Which artists are you speaking about? Would you care to name and shame at all?

AR: No, I think it’s the way of the world. It’s a way to play the game, if one wants to call it a game. There is artistic integrity and there’s money, and these things get weirdly entangled. You compromise but you don’t want to do compromises that you cannot live with. It’s a weird balance.

Initially you started out making music with a couple of Game Boys. You’re probably sick of talking about Game Boys now…

AR: I know, I know [laughs]! But it doesn’t stop them putting it on the press release. It’s a funny period in the development of Huoratron, and I don’t mind talking about it in a way, as long as it’s clear that it was a dogmatic art period that is not playing an active role in Huoratron [anymore]. The retro gaming angle is no longer with us. Basically Game Boys – they provided me with this punk gig set-up that enabled me to travel super light; two Game Boys, I show up, sync them up and out comes this wall of distorted noise. Like a whole band, but every channel goes through a fuzz pedal. It was really powerful.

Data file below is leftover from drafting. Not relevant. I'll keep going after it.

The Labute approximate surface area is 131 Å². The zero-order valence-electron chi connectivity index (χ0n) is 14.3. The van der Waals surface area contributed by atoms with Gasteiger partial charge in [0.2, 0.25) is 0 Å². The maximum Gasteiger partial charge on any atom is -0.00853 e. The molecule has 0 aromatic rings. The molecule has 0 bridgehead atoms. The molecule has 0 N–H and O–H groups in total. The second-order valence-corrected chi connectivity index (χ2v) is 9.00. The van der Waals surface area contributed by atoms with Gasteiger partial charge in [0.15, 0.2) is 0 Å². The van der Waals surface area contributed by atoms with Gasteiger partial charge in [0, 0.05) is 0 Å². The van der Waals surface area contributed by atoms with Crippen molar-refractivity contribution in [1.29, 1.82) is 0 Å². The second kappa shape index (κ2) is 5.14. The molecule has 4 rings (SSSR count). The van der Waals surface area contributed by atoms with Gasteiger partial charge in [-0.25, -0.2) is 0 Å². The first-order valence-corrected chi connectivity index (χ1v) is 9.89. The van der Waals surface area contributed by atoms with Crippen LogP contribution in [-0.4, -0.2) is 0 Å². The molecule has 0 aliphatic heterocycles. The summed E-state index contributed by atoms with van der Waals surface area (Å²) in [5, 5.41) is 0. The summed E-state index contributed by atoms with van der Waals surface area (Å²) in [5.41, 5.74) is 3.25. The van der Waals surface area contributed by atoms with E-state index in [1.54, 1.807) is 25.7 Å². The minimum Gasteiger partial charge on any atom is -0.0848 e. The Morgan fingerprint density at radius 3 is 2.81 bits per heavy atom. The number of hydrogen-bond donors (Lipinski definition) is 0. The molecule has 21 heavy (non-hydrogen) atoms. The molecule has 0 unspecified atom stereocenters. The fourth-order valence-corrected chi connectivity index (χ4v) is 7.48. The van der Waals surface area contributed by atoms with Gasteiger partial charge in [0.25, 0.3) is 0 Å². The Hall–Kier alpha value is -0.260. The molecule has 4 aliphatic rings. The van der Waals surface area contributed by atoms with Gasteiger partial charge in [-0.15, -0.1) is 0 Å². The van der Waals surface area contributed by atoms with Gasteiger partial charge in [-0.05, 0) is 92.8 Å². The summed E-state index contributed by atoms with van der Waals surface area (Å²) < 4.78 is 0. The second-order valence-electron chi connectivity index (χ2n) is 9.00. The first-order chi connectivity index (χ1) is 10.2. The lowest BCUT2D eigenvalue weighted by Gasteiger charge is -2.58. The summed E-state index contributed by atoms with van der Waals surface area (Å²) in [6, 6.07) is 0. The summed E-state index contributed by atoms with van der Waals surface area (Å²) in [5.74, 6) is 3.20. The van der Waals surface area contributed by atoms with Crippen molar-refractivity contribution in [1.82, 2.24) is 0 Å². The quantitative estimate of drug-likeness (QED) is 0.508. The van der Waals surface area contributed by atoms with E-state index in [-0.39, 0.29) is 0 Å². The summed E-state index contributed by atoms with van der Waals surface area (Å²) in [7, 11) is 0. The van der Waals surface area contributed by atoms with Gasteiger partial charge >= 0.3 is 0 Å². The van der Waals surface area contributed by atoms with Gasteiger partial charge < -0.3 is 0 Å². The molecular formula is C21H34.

You started out as a bass player didn’t you?

AR: Yeah, but I totally sucked big time! But then again, I would argue that not being able to play guided me towards the direction that I really wanted to go. If I’d wanted to play I would have learned to play. I don’t think anybody should try to be something they’re truly not. You have to ask yourself the question, "Is this really what I want to do?" You can only be good at something you should be doing. If you’re trying to do something that you’re not made to do, it will only end at some point, and then you would have just been wasting time.

My girlfriend makes me do the housework most days when she’s at work, which I don’t really want to do.

AR: Yeah exactly, but that builds character.

I don’t know if you were joking or if it was tongue-in-cheek, but you said your music is "informed by salient events in world politics".